The annual meeting of 21 leaders in the Asia-Pacific region spent much of the two-day event in Russia’s Far East focused on the other side of the planet, discussing threats to the world economy posed by the European debt crisis and a looming U.S. budget showdown.
Heads of the Asia-Pacific Economic Cooperation Summit in Vladivostok, including Chinese President Hu Jintao and Chilean President Sebastian Pinera, spoke of the dangers the European debt crisis poses to their economies. International Monetary Fund Managing Director Christine Lagarde discussed the so-called U.S. fiscal cliff of tax increases and spending cuts at a lunchtime gathering of the leaders, who collectively oversee 56 percent of world economic output.
Asian leaders vowed to work together to counter the effects of the debt crisis in Europe and the tepid recovery in the U.S. The export-oriented countries of the Asia-Pacific region, where economic expansion in countries such as Chile and China exceeds global growth by several percentage points, are vulnerable to slowdowns in their biggest markets.
“High public deficits and debts in some advanced economies are creating strong headwinds to economic recovery globally,” the APEC leaders said in a joint statement. “The events in Europe are adversely affecting growth in the region. In such circumstances, we are resolved to work collectively to support growth and foster financial stability, and restore confidence.”
Hu said in a Sept. 8 speech to the APEC CEO Summit that China’s economic growth faced “notable downward pressure” in part because of slowing export growth and the sovereign debt crisis. Pinera, who signed a free-trade agreement with Hu yesterday, said in an interview that he is concerned about the impact the European debt crisis and slow U.S. growth is having on the Chilean economy.
“There is a certain worry about the development of the global economy, especially given the big problems in the EU and the U.S.,” Russian President Vladimir Putin told reporters at the close of the summit, held at a new university campus on an island near Vladivostok. “The Asia-Pacific region is the locomotive of the global economy.”
During a lunch with APEC leaders, the IMF’s Lagarde said U.S. tax increases and spending cuts set to take effect by the beginning of next year pose one of the three main risks to the global economy -- the other two being the euro crisis and medium-term public financing.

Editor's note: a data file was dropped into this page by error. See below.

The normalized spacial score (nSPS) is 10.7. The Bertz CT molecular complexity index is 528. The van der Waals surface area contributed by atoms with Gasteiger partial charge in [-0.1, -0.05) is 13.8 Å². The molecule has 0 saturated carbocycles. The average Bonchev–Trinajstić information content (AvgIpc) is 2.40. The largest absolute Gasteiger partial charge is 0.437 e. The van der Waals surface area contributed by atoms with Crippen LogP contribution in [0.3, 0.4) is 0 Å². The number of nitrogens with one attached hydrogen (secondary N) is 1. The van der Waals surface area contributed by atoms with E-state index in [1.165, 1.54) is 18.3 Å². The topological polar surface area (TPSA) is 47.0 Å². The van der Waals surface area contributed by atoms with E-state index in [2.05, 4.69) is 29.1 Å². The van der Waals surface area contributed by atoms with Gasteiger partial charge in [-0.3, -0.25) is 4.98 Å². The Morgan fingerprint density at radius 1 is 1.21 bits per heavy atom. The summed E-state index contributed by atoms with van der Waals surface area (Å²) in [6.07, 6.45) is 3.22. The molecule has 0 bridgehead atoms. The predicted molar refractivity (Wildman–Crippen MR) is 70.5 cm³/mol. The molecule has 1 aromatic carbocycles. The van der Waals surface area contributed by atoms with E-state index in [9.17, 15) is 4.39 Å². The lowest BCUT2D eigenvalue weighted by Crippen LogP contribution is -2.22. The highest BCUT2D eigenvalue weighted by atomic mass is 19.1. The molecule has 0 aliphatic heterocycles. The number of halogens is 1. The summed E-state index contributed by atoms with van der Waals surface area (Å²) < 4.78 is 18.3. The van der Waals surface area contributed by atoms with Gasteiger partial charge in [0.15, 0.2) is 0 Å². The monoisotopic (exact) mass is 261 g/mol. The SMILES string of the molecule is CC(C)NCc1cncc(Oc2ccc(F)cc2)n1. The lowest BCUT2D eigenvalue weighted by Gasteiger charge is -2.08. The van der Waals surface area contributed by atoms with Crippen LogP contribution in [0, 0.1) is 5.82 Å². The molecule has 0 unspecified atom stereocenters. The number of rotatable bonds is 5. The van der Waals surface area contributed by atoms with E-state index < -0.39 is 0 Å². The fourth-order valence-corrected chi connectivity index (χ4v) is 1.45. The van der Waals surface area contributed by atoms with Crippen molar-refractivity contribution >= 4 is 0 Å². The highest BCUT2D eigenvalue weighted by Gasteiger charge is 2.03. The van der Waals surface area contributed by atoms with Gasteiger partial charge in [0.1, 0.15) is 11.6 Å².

“We discussed over lunch with the leaders of APEC, the global economic situation, with the three key risks that we see on the horizon,” Lagarde told reporters yesterday. She said there are a “combination of factors that could also increase the vulnerabilities of emerging economies.”
APEC’s 21 economies have a market of almost 3 billion consumers, making up 44 percent of world trade and a combined gross domestic product of $39 trillion in 2011, according to a fact sheet provided by the U.S. government. The group pledged to move toward greater exchange-rate flexibility and more market-based currencies, according to the meeting’s final communique.
The move is meant to “reflect underlying fundamentals, avoid persistent exchange rate misalignments, and refrain from competitive devaluation of currencies,” the leaders said in the communique, which was distributed on the final day of the annual summit.
The leaders backed Europe’s move to safeguard the integrity and stability of the euro area, pledged to refrain from imposing new trade restrictions through 2015, and vowed to reduce tariffs on certain environmental products to 5 percent or less, according to the document.
APEC negotiators discussed the internationalization of China’s yuan, which still doesn’t trade freely on global markets. In the U.S., some lawmakers say the yuan is undervalued, undercutting U.S. exports and making Chinese imports too cheap.
Guo Jianwei, deputy director of the People’s Bank of China’s second monetary policy department, told reporters Sept. 8 at a forum in the eastern Chinese city of Xiamen that the central bank will allow the trading band to play a bigger role in the country’s exchange-rate mechanism.
“In the past when speculation was heavy, it was very hard for China to widen the band too much,” Guo said. “But with the current balanced level of the exchange rate and stable economic growth, the room to allow the band to play a bigger role in the reform of the exchange rate mechanism is growing.”
China’s yuan rose 0.09 percent last week to 6.3430 per dollar, according to the China Foreign Exchange Trading System, completing a sixth weekly gain. The MSCI Asia Pacific Index of shares is up 4.7 percent since the beginning of the year.
APEC leaders pledged a 10 percent improvement in supply-chain performance by 2015 and recognized “growing challenges” to food security. They pledged to take action to raise agricultural productivity, according to the communique.
They said they would refrain from imposing limits on food exports because “bans and other restrictions on the export of food may cause price volatility, especially for economies that rely on imports of staple products.” The APEC members also reaffirmed a commitment to so-called green growth.
The conference highlighted infrastructure projects as a way to spur growth, with a new suspension bridge over the Eastern Bosphorus strait linking the island to Vladivostok as the centerpiece of Russia’s $20 billion spending in the area in the run-up to the meeting.
“I have been terribly skeptical and downright negative on the Soviet Union and Russia for the past 40 or 50 years, but in the past few weeks and months I’ve started reassessing my view on Russia,” investor Jim Rogers, chairman of Singapore-based Rogers Holdings, said in a Sept. 7 interview at the APEC CEO Summit. “The Russians used to say, or still say, ‘Russia’s a country with terrible roads run by fools. Now they say, ’Well we’ve fixed the roads.’”